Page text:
Whenever I hear the word “activist,” immediately, images of people bravely shouting into microphones about a cause come to mind. They are the ones who dive in fearlessly into action; marching through the streets, organizing, chanting, and communicating with others about why change must be made. They are the faces of the movement; boldly talking to press, government officials, and everyday individuals about the validity and purpose behind their work. In other words, they are exactly what I’m not.
Although the notion of being able to work towards the progression of social justice movements has always enticed me, I always tended to approach activism in an extroverted fashion. Being very introverted and pensive, I fed myself the lie that I had to change who I am to do meaningful work for causes and that I was somehow inevitably inadequate to the effort that change requires. I scheduled meeting after meeting, attended endless conferences, and even tried to do my own round of public speaking events in the hopes of convincing myself that I gained energy from this type of activist work, but all I remember is feeling like I needed a nap the entire time. It wasn’t healthy and I knew that I could do better, but I was unsure the role that introverted individuals like myself even had in movements.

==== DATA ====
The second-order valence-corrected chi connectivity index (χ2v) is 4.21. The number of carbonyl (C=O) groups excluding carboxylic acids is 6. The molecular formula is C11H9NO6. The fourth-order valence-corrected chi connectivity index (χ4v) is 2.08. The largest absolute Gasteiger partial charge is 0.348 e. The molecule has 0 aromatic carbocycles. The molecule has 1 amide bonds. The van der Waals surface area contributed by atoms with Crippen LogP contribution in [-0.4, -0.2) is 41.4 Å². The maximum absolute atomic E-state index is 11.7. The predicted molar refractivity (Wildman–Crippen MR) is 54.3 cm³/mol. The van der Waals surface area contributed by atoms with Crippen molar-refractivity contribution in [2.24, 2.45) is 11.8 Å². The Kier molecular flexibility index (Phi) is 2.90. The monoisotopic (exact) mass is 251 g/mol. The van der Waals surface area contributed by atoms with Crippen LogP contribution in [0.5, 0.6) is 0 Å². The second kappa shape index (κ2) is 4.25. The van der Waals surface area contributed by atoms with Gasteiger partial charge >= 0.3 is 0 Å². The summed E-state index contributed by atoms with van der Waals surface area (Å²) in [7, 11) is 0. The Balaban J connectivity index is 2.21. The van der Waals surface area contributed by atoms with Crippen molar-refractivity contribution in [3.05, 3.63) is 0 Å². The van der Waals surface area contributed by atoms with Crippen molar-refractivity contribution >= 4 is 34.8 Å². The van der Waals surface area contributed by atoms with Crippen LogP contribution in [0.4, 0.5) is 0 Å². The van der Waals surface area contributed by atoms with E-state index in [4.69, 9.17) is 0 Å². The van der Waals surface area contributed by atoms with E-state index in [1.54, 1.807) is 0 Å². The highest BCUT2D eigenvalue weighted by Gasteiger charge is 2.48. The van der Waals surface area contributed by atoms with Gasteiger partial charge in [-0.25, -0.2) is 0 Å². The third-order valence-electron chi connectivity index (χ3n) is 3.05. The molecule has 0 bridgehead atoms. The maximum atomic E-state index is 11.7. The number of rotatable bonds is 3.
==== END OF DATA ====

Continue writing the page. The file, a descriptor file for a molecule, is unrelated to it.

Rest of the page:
Let’s be clear before any harsh judgements are made: I like people. I am not anti-social, which I think is a tragic misconception that many introverts are given. I have a lot to learn from the different walks of others, and I’m willing to hear their story, but let’s be real – it’s exhausting. After a day full of meetings, classes, and clubs, all I want to do is to plug in my headphones, pull out my journal, and take a nap for however long it takes. Interacting with people is enjoyable, but for introverts, it’s also a stark investment in our energy.
Introversion is not a bad word, but society acts like it is. Within the activism sphere, I see so many of my introverted brothers and sisters exhaust themselves because we’ve painted a structure of activism work geared towards the extroverted individuals in our circle. However, we cannot forget the role that introverts have in the progression of a movement. They’re the convincers, the ones who work one-on-one with potential stakeholders and supporters in our cause to convince them of our mission. They’re the writers and the artists, who curate public opinion through the use of op-eds, design, photography, and videography. They’re the thinkers, the ones who carry the vision of the leader by remembering the minute and meticulous details of planning actions, protests, and teach-ins. Although it might not seem like we talk much, our work creates conversations, expels stereotypes, and opens the necessary doors to lead change.
Activists, I challenge you to stray away from the socially fixated notion that all activists must be extroverted individuals who gain a sense of fulfillment from speaking and interacting with others. It’s on us to prioritize our own self-care needs; to understand what excites us and what drains us, as well as the methods in which we can be the most effective changemakers possible. I am introverted. I am an activist. I couldn’t be any more proud to be both.